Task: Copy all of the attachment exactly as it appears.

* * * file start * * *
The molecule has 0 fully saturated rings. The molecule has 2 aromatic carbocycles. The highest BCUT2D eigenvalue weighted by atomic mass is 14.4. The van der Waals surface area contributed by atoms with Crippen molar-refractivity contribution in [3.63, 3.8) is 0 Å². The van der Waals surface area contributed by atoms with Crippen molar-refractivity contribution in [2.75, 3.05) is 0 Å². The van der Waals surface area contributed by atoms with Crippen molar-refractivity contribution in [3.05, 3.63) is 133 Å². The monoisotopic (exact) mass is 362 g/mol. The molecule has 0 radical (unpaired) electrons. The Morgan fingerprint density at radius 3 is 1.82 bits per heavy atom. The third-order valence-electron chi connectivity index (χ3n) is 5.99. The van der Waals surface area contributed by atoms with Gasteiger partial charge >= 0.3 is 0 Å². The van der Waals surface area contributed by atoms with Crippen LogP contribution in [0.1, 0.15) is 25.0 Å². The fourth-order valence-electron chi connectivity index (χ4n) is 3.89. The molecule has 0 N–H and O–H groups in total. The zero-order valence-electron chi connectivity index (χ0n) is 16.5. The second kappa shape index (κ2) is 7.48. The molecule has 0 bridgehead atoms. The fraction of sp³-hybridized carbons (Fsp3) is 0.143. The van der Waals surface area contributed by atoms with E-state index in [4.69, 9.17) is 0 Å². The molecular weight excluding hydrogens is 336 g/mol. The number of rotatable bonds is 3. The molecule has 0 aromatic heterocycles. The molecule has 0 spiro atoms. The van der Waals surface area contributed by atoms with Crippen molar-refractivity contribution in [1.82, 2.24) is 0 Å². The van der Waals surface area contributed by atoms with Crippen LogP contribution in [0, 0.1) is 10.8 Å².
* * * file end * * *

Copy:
The molecule has 0 fully saturated rings. The molecule has 2 aromatic carbocycles. The highest BCUT2D eigenvalue weighted by atomic mass is 14.4. The van der Waals surface area contributed by atoms with Crippen molar-refractivity contribution in [3.63, 3.8) is 0 Å². The van der Waals surface area contributed by atoms with Crippen molar-refractivity contribution in [2.75, 3.05) is 0 Å². The van der Waals surface area contributed by atoms with Crippen molar-refractivity contribution in [3.05, 3.63) is 133 Å². The monoisotopic (exact) mass is 362 g/mol. The molecule has 0 radical (unpaired) electrons. The Morgan fingerprint density at radius 3 is 1.82 bits per heavy atom. The third-order valence-electron chi connectivity index (χ3n) is 5.99. The van der Waals surface area contributed by atoms with Gasteiger partial charge >= 0.3 is 0 Å². The van der Waals surface area contributed by atoms with Crippen LogP contribution in [0.1, 0.15) is 25.0 Å². The fourth-order valence-electron chi connectivity index (χ4n) is 3.89. The molecule has 0 N–H and O–H groups in total. The zero-order valence-electron chi connectivity index (χ0n) is 16.5. The second kappa shape index (κ2) is 7.48. The molecule has 0 bridgehead atoms. The fraction of sp³-hybridized carbons (Fsp3) is 0.143. The van der Waals surface area contributed by atoms with E-state index in [4.69, 9.17) is 0 Å². The molecular weight excluding hydrogens is 336 g/mol. The number of rotatable bonds is 3. The molecule has 0 aromatic heterocycles. The molecule has 0 spiro atoms. The van der Waals surface area contributed by atoms with Crippen molar-refractivity contribution in [1.82, 2.24) is 0 Å². The van der Waals surface area contributed by atoms with Crippen LogP contribution in [0, 0.1) is 10.8 Å².